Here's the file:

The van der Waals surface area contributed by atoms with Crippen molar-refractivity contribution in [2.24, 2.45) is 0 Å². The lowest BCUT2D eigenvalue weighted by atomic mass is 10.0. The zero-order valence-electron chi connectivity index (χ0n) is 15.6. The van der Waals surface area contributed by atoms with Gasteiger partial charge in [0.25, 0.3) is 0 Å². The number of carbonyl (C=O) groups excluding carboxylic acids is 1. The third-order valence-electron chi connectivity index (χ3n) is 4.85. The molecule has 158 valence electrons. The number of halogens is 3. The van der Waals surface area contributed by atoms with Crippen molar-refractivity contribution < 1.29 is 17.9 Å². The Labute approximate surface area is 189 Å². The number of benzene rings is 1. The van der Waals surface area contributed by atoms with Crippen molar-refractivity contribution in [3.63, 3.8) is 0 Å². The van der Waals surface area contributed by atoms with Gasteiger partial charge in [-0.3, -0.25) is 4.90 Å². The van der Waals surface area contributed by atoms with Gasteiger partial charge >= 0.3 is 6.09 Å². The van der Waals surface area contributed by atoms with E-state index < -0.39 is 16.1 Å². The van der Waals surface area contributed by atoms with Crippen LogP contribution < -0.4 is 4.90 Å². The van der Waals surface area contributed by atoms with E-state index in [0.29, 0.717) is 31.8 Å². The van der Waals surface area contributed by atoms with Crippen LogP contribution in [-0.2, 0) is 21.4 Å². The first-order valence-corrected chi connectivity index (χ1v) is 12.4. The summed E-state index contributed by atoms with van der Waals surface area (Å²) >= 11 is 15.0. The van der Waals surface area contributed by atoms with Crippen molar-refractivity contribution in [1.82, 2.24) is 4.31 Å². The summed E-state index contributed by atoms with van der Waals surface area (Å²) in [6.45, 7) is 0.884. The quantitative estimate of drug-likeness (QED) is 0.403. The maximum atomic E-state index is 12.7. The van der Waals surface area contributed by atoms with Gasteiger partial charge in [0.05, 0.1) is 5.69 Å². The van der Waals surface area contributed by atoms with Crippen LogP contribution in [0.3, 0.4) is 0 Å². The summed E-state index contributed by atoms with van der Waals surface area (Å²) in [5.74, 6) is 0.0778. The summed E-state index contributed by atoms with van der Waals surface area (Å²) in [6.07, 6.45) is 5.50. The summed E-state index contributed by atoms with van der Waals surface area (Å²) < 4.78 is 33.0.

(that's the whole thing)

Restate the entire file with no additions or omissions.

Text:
The van der Waals surface area contributed by atoms with Crippen molar-refractivity contribution in [2.24, 2.45) is 0 Å². The lowest BCUT2D eigenvalue weighted by atomic mass is 10.0. The zero-order valence-electron chi connectivity index (χ0n) is 15.6. The van der Waals surface area contributed by atoms with Gasteiger partial charge in [0.25, 0.3) is 0 Å². The number of carbonyl (C=O) groups excluding carboxylic acids is 1. The third-order valence-electron chi connectivity index (χ3n) is 4.85. The molecule has 158 valence electrons. The number of halogens is 3. The van der Waals surface area contributed by atoms with Crippen molar-refractivity contribution < 1.29 is 17.9 Å². The Labute approximate surface area is 189 Å². The number of benzene rings is 1. The van der Waals surface area contributed by atoms with Crippen molar-refractivity contribution in [3.63, 3.8) is 0 Å². The van der Waals surface area contributed by atoms with Gasteiger partial charge in [-0.3, -0.25) is 4.90 Å². The van der Waals surface area contributed by atoms with Gasteiger partial charge >= 0.3 is 6.09 Å². The van der Waals surface area contributed by atoms with E-state index < -0.39 is 16.1 Å². The van der Waals surface area contributed by atoms with Crippen LogP contribution < -0.4 is 4.90 Å². The van der Waals surface area contributed by atoms with E-state index in [0.29, 0.717) is 31.8 Å². The van der Waals surface area contributed by atoms with Crippen LogP contribution in [-0.2, 0) is 21.4 Å². The first-order valence-corrected chi connectivity index (χ1v) is 12.4. The summed E-state index contributed by atoms with van der Waals surface area (Å²) >= 11 is 15.0. The van der Waals surface area contributed by atoms with Crippen molar-refractivity contribution in [1.82, 2.24) is 4.31 Å². The summed E-state index contributed by atoms with van der Waals surface area (Å²) in [6.45, 7) is 0.884. The quantitative estimate of drug-likeness (QED) is 0.403. The maximum atomic E-state index is 12.7. The van der Waals surface area contributed by atoms with Gasteiger partial charge in [0.05, 0.1) is 5.69 Å². The van der Waals surface area contributed by atoms with Crippen LogP contribution in [0.3, 0.4) is 0 Å². The summed E-state index contributed by atoms with van der Waals surface area (Å²) in [5.74, 6) is 0.0778. The summed E-state index contributed by atoms with van der Waals surface area (Å²) in [6.07, 6.45) is 5.50. The summed E-state index contributed by atoms with van der Waals surface area (Å²) < 4.78 is 33.0.